High stakes in Skype legal wrangle

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When a group of prominent investors announced plans to purchase Skype from Ebay for $1.9bn this month, analysts and insiders presumed it had the blessing of Skype’s founders, Niklas Zennstrom and Janus Friis.

Mr Zennstrom and Mr Friis still control the core peer-to-peer technology that powers Skype, the internet calling service. That became clear this year when Joltid, a company they partly own, filed a lawsuit against Ebay claiming it had broken the terms of the agreement that licenses that technology back to Skype.

Moreover, Mike Volpi, one of the lead investors in the consortium bidding for Skype, had served on its board, maintained a long friendship with its founders, and was serving as chairman of another one of their new companies, the online video service Joost.

It seemed inconceivable that Mr Volpi would be acting other than with their full support.

The fact that JPMorgan backed the consortium’s offer for Skype, and presumably did plenty of due diligence, did something to assuage skittish observers.

But those reassurances were shattered this week. On Monday, Mr Volpi was ousted as chairman of Joost, and the company said it would investigate his actions as chairman and previously chief executive.

Then on Wednesday, Joltid filed a copyright infringement suit in the Northern California US District Court naming as defendants Mr Volpi, the other potential investors in Skype – including Index Ventures, Andreessen Horowitz and Silver Lake Partners – as well as the Skype team and Ebay.

In 33 pages of acerbic language, the suit details how, according to Joltid, Skype obtained unauthorised copies of the P2P technology’s source code, modified it without permission from Joltid, and distributed it to third parties.

The suit claims Joltid became aware of these violations in 2007, and had been pursuing a resolution with Ebay. When that failed, it filed the suit against Ebay in March in a London court. That case is ongoing and expected to be heard next year.

“Their allegations and claims are without merit and are founded on fundamental legal and factual errors,” said Ebay. “We remain on track to close the transaction in the fourth quarter of 2009.”

Mr Volpi could not be reached for comment.

The new suit was brought on by what Joltid sees as a broader range of defendants. As a rationale for extending its claim against the new investors, Joltid argues that because the terms of the deal required that Skype remained operational until the deal closed, and because members of the investor group would help manage Skype in the interim, they too were guilty of infringing on Joltid’s copyright.

The lawsuit singles out Mr Volpi, characterising him as the mastermind of the deal. “Exploiting his personal and professional relationships,” it alleges.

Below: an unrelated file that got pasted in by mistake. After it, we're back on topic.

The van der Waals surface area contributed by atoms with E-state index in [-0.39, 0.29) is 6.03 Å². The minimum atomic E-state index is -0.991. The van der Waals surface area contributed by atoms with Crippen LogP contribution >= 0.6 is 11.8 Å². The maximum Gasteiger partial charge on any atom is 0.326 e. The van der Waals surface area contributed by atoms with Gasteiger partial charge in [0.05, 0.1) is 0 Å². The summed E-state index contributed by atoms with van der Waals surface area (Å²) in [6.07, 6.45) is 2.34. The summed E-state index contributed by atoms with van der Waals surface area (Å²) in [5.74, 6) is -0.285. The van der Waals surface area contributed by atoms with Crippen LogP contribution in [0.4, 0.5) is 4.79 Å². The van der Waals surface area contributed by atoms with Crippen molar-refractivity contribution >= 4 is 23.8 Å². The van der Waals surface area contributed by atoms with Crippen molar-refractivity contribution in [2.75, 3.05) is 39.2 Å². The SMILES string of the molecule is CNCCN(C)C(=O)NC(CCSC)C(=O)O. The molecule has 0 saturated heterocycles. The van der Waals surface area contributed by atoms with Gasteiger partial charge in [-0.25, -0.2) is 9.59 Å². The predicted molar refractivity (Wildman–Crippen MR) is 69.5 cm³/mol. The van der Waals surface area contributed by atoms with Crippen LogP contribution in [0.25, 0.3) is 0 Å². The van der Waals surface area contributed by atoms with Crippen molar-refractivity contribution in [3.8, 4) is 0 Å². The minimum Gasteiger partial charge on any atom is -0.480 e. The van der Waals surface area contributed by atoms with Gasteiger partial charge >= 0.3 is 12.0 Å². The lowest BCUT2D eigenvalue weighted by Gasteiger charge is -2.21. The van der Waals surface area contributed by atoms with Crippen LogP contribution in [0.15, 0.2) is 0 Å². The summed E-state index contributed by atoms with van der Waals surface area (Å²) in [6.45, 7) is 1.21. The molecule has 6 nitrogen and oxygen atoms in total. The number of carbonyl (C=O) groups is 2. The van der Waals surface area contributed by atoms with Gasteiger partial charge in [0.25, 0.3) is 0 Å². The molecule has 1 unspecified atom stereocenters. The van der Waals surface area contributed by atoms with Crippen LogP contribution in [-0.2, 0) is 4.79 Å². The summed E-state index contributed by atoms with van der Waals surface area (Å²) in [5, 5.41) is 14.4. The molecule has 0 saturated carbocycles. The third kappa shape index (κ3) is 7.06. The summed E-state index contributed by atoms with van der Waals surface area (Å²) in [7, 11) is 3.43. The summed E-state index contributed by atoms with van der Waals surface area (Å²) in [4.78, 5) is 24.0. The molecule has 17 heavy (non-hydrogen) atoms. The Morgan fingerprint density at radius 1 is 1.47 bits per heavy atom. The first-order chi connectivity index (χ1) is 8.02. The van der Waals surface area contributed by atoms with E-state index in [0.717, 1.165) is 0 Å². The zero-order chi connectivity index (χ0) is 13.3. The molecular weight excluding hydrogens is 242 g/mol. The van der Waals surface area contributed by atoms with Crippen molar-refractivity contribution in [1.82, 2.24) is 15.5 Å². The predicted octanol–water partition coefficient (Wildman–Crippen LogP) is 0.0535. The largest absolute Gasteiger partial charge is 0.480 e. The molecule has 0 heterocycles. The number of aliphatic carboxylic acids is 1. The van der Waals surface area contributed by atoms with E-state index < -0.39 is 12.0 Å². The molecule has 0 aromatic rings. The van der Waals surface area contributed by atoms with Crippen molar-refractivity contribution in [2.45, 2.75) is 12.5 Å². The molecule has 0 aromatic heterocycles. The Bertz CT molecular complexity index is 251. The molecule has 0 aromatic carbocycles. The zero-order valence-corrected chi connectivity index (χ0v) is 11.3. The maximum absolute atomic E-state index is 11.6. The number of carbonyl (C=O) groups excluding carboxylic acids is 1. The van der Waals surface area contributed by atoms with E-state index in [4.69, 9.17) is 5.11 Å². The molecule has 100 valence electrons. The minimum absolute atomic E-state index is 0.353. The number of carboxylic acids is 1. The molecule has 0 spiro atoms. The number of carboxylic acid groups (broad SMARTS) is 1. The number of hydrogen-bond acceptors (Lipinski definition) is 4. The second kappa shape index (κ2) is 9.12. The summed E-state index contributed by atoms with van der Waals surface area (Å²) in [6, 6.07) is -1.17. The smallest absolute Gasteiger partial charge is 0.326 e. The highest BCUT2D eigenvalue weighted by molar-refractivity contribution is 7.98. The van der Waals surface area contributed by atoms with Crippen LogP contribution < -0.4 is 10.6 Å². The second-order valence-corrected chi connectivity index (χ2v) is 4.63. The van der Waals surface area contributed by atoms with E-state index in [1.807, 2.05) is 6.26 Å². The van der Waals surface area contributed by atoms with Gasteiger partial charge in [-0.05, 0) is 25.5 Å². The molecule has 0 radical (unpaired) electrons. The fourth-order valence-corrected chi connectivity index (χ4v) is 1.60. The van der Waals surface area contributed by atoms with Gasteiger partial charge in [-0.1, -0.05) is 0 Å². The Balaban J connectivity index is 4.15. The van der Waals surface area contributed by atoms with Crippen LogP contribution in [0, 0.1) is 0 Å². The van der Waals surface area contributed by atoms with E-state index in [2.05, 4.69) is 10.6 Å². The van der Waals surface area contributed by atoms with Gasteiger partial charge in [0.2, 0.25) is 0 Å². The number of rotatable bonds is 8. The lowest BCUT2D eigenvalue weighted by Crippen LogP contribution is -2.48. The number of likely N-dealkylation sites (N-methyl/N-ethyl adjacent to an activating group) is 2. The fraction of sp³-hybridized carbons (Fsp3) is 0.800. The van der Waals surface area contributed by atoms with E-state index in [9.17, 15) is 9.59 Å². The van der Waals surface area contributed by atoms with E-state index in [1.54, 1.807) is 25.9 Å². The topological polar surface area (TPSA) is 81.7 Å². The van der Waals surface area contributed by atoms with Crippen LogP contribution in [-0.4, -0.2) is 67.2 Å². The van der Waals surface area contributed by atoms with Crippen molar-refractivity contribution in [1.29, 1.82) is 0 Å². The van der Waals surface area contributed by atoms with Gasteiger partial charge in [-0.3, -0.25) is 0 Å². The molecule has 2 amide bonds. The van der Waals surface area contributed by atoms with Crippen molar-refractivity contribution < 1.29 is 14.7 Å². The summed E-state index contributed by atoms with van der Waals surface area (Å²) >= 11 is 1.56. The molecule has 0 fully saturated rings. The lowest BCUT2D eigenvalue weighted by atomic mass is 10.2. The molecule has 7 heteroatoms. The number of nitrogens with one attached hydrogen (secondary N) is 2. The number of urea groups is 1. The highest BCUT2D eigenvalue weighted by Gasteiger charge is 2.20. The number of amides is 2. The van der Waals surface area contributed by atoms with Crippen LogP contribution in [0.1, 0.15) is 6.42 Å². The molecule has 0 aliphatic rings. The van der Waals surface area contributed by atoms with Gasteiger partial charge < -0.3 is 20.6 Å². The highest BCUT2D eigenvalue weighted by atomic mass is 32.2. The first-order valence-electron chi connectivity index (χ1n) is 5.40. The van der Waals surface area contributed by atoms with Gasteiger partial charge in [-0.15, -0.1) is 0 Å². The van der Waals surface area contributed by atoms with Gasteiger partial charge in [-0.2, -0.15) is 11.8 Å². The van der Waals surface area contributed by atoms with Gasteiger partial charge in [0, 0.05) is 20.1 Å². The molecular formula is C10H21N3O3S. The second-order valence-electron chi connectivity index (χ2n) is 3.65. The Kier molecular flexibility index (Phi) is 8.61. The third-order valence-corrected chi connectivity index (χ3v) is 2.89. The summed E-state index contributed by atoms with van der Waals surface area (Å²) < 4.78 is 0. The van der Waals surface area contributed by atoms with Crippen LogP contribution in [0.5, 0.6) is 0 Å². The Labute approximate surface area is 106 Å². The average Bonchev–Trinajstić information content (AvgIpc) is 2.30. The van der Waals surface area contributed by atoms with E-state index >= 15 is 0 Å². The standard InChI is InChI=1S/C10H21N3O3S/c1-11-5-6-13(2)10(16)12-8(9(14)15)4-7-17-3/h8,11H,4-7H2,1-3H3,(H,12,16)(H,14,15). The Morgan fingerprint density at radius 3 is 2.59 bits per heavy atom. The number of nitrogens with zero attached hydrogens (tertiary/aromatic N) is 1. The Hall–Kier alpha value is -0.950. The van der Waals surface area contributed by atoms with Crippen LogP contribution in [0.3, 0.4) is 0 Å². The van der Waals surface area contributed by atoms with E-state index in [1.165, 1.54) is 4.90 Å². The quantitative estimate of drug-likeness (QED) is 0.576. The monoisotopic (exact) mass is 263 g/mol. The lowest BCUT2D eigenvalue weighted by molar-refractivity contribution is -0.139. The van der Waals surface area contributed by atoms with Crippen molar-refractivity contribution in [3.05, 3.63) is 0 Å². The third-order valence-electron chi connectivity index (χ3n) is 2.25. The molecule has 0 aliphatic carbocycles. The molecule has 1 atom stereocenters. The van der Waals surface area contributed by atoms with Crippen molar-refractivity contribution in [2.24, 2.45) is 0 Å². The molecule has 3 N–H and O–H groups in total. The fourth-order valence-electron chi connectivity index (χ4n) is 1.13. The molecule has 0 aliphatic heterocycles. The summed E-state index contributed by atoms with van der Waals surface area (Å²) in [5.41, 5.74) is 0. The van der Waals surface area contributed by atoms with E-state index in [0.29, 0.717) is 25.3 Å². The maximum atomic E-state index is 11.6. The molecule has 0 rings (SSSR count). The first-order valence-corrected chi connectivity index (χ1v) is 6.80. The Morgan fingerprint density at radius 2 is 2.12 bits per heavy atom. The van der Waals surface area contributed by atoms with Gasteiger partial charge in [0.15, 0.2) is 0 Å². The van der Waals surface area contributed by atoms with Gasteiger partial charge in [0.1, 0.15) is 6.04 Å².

The stakes are high. Skype is now the largest international voice carrier. It has nearly 500m active users, and brought in $551m last year. Ebay has said it expects Skype to earn revenues of $1bn by 2011.

What Mr Zennstrom and Mr Friis truly want is still unclear.

While it would come as a shock to Skype’s half-billion users, if a judge sided with Mr Zennstrom and Mr Friis, Skype could fall silent.

At that point, with the ability to renegotiate a deal or keep Skype offline, the founders would perhaps have achieved what they were after: the one thing more valuable than money – power.

Questions over the Joltid code

The success or failure of the $1.9bn acquisition of Skype by a group of venture capital investors rests on a key question: how replaceable is the software that makes the internet telephony system run?

The code that is so vital to its functions is owned by a separate company, Joltid, a British Virgin Islands-domiciled company, founded and partially owned by Skype’s founders, Niklas Zennstrom and Janus Friis. When Ebay bought Skype for $2.6bn in 2005, the rights to the Joltid software – called Global Index – were not part of the deal. Ebay only had a licence agreement to use the code.

If Joltid wins its pending court case against Skype, and the latter can no longer use the code, it may have to stop operating – unless it can build its own, new code to completely replace that which is under dispute. Software experts believe this may be difficult.

The code was written by Bluemoon, a software development company in Tallinn, Estonia. Global Index is fairly distinct, and does not need a large database to run. This has allowed Skype to, at the peak of each day, connect more than 16m people for messaging and voice calls over the internet.

Ebay itself has fluctuated in its assessments of how well a work-around would function, most recently giving a fairly positive statement on progress.

If it does not work, the consequences for half a billion Skype users will be devastating.

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